‘Return To Sender’: Epitaphs to Die For

Washington’s cemeteries are alive with final comments of the dearly departed, and with Halloween upon us, it is wise to remember that getting in the last word is best left to the dead.

Gravestone makers such as Seattle’s Dave Quiring recounts the intentionally cryptic epitaph of a Microsoft software engineer: “Press Any Key To Continue.”

At Mount Pleasant Cemetery atop Queen Anne Hill, a happy hour-loving tippler chose this for his stone: “It’s 5 o’clock somewhere.” Not far away, on a grassy knoll, another man echoes those boozy sentiments: “Life is too short not to have a little umbrella in your drink.”

In a Tukwila crypt rests for all eternity a woman who had carved to her stone this not-so-unique last lament: “I Told You I Was Sick.”

Dave Quiring, owner of Quiring Monuments, has been in the business of assisting headstone-hunting families for 50 years. “Most of us don’t think about death, or about what we want to say at the end to be remembered,” he muses.

“A lot of it, of course, is mundane, the kind of expressions you see in Hallmark cards.” Vanishing, he adds, are the more prophetic epitaphs, steeped in classic literature, poetry, or religion.

The 72-year-old Quiring, who inscribed a poem from Robert Frost’s “Stopping By Woods on a Snowy Evening” (“But I have miles to go, And promises to keep before I sleep...”) on his father’s headstone, happily reveals what he intends for his own gravestone: “Death is my life.”

Some epitaphs, these lingering imprints of a life etched in stone, are profound, others tearful and touching. At Lake View Cemetery on Capitol Hill, head groundskeeper Kevin Haley, trudging through thick morning fog last week, points out the grave of a woman named Ada. She sleeps in eternal peace beneath a large white marble stone, much of it fastened into the shape of a piano. By intention, one of the 88 keys is missing.

At Crown Hill Cemetery, a man in no apparent hurry to pass through the Pearly Gates offered this reluctant adieu: “Well … Goodbye,” – a haunting, albeit quizzical counterpoint to the woman in a Spokane graveyard who had chiseled “Oh, Never Mind” on her own hunk of granite.

Who can resist (or forget) the cold crisp last words of “Old Raymond,” buried in a cemetery plot in Vancouver, Wash. His epitaph cuts to the chase: “Enough said.”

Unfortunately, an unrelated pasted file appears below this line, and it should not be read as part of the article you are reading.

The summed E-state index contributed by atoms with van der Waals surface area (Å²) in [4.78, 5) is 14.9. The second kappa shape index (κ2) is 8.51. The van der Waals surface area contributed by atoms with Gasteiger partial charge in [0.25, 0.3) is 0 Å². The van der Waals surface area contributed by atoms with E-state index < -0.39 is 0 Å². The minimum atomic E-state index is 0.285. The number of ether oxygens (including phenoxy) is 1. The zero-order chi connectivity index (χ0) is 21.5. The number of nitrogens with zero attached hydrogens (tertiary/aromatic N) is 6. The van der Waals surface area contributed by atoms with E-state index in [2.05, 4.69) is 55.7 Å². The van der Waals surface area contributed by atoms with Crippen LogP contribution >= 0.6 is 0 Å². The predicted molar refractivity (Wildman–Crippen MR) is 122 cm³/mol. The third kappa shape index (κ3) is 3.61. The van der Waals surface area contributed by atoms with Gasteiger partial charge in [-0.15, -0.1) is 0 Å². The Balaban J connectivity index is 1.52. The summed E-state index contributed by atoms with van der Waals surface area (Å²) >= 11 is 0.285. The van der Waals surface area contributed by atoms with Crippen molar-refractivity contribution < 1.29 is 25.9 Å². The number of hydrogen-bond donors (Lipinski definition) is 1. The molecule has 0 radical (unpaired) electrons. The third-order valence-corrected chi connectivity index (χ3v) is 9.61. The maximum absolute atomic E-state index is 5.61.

Then there’s the wisenheimer embedded in a Tacoma graveyard named James Frost whose (gallows) humorous adios reads: “I’ve Been Down Before, But Not Like This.”

At Greenwood Memorial Park Cemetery in Renton, a fishing rod is etched to a man’s gravestone. His swan song: “Gone Fishin.’”

There are also epitaphs that are simply baffling. “I’d rather be upside down in a canoe,” reads the last words of woman buried at Calvary Cemetery. Another woman at Mount Pleasant chose this: “No regrets, I love my Honda.”

Also at Mount Pleasant, where one of the implanted patrons ghoulishly observed: “I See Dead People,” a dark slab of granite rises from the grave of Neil and Geneva Edwards. Sculpted to the face of the stone is the perfect likeness of the 1962 Studebaker that Neil, the cemetery’s owner, used to drive like a bat out of hell on the windy roads that crisscross the 162-year-old graveyard.

Their sweet so long: “We’ve had a great ride.”

In the same Queen Anne burial ground, beneath some evergreens, sits the grave of a man named Woody. Nothing else is written, only “Woody – 1939-1987.” If every grave tells a story, one can only wonder what prompted this 48-year-old, or next of kin, to christen his final resting place with a finely wrought replica of Marilyn Monroe, her skirt fluttering heavenward.

The world’s graveyards are ripe with telling tales of ones earthly time -- and often, even in death, humor and wit prevail. Few of them, of course, rival Dorothy Parker’s famous “Excuse My Dust,” or the most celebrated inscription, that of W.C. Fields: “I’d Rather Be in Philadelphia.

The startingly funny epitaph on the tomb of a Pennsylvania spinster: “No hits, no runs, no heirs.”

Chiseled, fittingly enough onto the headstone of an auctioneer named Jedediah Goodwin: “Born in 1828. Going! Going!! Gone!!! 1876.”

A young man, his final resting place a Ritzville boneyard, distilled his uneventful journey through this vale of tears down to a single empathic request: “Return to Sender.” The 90-year gent, buried 6-feet under at Lake View Cemetery, didn’t mince words either. His punchy exit line: “Passed Out.”

Finally, there’s the attorney buried in a Rockford, Illinois, cemetery. His wonderful epitaph, that other lawyers have used as well: “The Defense Rests.”

 
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